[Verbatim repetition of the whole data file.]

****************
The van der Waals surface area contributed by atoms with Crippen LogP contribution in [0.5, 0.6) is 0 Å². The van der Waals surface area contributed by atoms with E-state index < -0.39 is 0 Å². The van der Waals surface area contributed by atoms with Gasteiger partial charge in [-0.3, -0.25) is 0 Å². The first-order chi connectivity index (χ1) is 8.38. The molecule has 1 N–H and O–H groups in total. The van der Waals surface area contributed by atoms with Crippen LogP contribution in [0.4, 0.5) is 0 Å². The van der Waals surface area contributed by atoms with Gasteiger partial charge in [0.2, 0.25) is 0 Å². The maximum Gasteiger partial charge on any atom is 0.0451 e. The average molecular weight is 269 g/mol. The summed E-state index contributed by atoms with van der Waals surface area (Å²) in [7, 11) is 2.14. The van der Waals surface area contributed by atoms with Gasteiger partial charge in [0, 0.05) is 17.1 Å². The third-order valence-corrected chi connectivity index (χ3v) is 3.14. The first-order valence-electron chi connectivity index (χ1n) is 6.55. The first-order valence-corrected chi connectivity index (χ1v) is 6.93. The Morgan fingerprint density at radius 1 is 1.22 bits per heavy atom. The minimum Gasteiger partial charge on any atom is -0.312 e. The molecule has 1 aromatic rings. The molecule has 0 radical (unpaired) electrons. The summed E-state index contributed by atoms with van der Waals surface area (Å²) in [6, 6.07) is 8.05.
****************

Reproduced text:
The van der Waals surface area contributed by atoms with Crippen LogP contribution in [0.5, 0.6) is 0 Å². The van der Waals surface area contributed by atoms with E-state index < -0.39 is 0 Å². The van der Waals surface area contributed by atoms with Gasteiger partial charge in [-0.3, -0.25) is 0 Å². The first-order chi connectivity index (χ1) is 8.38. The molecule has 1 N–H and O–H groups in total. The van der Waals surface area contributed by atoms with Crippen LogP contribution in [0.4, 0.5) is 0 Å². The van der Waals surface area contributed by atoms with Gasteiger partial charge in [0.2, 0.25) is 0 Å². The maximum Gasteiger partial charge on any atom is 0.0451 e. The average molecular weight is 269 g/mol. The summed E-state index contributed by atoms with van der Waals surface area (Å²) in [7, 11) is 2.14. The van der Waals surface area contributed by atoms with Gasteiger partial charge in [0, 0.05) is 17.1 Å². The third-order valence-corrected chi connectivity index (χ3v) is 3.14. The first-order valence-electron chi connectivity index (χ1n) is 6.55. The first-order valence-corrected chi connectivity index (χ1v) is 6.93. The Morgan fingerprint density at radius 1 is 1.22 bits per heavy atom. The minimum Gasteiger partial charge on any atom is -0.312 e. The molecule has 1 aromatic rings. The molecule has 0 radical (unpaired) electrons. The summed E-state index contributed by atoms with van der Waals surface area (Å²) in [6, 6.07) is 8.05.